Interracial dating support
Jeter, a Black and Native American woman, and Loving, a White man, fell in love and decided to get married.
They lived in Virginia, one of the states that still banned “miscegenation” – the derogatory term used to describe interracial coupling – so they needed to travel to the District of Columbia to be officially recognized as a couple.
At that time, less than 50% of Americans thought interracial dating was acceptable. Our examination of the data suggests that the increasing rate of intermarriage may be driven by demographic changes more than changing attitudes.They were married in “Whiteness.” Although the couple initially pled guilty, they later decided to dispute the law, and took their fight all the way to the Supreme Court.In 1967, the Supreme Court ruled unanimously on the side of the couple.Today, there are proportionately more Asians, Hispanics and people of other racial/ethnic backgrounds in the United States than ever.These racial/ethnic groups have always been unusually likely to intermarry.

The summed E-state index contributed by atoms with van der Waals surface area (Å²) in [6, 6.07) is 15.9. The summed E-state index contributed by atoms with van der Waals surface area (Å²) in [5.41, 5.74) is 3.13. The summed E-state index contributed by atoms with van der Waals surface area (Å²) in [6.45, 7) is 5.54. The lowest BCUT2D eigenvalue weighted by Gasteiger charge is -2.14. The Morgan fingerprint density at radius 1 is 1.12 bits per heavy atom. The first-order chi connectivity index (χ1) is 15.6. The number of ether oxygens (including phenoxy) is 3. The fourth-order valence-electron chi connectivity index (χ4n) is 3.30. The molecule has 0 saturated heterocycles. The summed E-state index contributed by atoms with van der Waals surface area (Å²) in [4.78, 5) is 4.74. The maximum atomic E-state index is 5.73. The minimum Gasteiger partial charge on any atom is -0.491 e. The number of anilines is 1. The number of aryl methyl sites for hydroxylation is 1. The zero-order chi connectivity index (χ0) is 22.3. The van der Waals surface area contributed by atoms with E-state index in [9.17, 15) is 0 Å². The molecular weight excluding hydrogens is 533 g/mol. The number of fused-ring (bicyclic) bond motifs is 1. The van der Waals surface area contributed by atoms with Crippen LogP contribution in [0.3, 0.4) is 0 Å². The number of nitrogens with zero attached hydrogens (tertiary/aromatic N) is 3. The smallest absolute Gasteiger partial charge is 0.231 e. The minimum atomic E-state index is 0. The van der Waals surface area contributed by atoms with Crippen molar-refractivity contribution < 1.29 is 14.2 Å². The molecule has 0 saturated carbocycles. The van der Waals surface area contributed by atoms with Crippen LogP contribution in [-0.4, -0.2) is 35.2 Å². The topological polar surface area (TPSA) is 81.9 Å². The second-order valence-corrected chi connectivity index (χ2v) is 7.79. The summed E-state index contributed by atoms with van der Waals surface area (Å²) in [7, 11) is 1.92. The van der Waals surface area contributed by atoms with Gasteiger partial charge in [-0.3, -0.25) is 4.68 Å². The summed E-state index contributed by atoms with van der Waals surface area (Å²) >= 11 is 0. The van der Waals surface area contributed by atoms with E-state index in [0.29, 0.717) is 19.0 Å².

The percentage of intermarried Whites more than tripled from 2.7% in 1980 to 8.5% 2014.